It’s the same thing, he says, with styles of music.

“On Peoplewatching I have the Mighty Sparrow who is the King of Calypso and people talk about that. And I have Roxanne Shanté, the queen of hip hop. I love collaborating with these people because they bring a wealth of knowledge. But also I’m sort of doing a service. People are able, if they choose, to see and hear different stuff.

“There is a common language now. That is sort of the experiment. Can a Calypso guy be on the same song as Boban Marcovic the king of Serbian trumpet? That shouldn’t happen but it did and it worked.”

This begins in Chelsea where Dolgin was a self-described curious kid.

“I was into different styles of music when I was a kid. I played in salsa bands at Philemon Wright High School. I was in a gospel band and I started making rap music. I loved Tom Waits and REM and musicals. My parents had their taste in music and I got their record collection. My brothers had their taste I got their record collection. I had my own collection.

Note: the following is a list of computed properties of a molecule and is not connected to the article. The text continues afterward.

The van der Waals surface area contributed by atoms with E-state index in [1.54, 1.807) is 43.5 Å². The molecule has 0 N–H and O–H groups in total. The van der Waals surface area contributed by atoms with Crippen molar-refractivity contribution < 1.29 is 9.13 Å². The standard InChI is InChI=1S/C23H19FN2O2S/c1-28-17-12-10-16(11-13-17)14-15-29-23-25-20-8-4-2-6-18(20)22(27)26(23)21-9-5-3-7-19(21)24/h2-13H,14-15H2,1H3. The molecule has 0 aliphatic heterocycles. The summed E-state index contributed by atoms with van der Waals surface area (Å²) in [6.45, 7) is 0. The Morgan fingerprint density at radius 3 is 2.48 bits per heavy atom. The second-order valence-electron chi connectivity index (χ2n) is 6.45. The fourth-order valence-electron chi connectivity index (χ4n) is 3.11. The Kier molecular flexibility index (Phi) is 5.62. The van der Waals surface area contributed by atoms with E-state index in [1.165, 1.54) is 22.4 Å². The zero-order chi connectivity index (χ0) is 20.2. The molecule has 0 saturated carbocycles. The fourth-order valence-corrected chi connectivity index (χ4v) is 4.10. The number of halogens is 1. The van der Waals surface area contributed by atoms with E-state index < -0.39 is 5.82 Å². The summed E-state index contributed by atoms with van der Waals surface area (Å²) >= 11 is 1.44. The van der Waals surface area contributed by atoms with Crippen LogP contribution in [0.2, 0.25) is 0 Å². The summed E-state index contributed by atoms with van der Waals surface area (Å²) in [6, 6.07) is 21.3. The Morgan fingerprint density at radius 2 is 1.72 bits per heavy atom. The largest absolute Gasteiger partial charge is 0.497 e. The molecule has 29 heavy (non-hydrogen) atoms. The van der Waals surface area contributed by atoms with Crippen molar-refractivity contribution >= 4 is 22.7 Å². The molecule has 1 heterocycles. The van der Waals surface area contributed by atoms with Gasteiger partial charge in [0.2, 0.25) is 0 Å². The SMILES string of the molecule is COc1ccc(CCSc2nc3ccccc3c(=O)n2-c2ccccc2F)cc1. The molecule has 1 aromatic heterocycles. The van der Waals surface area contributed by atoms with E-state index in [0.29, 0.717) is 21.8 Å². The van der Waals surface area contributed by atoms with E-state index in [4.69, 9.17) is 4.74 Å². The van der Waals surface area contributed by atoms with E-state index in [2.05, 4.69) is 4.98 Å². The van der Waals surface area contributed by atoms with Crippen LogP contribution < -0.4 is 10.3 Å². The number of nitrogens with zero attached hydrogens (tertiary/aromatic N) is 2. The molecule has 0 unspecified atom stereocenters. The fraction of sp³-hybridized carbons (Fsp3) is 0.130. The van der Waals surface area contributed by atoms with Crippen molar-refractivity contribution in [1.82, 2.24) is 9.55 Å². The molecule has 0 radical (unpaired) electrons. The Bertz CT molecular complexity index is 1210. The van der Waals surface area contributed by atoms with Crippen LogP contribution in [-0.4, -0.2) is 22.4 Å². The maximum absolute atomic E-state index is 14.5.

“It was a new time when people had access to every style. You don’t have to choose any more. Now I try to take lost music and make it relevant.”

Socalled, Yves Lambert, Le Vent du Nord
Canada Scene
Where: Babs Asper Theatre
When: Saturday July 15 at 7:30 p.m.

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Peter Robb began his connection with the arts community in Ottawa in the mid-1980s when he was the administrator and public relations director of the Great Canadian Theatre Company. After a long career in journalism with the Ottawa Citizen where he served in a number of different posts he returned to the arts when he became the Citizen's arts editor.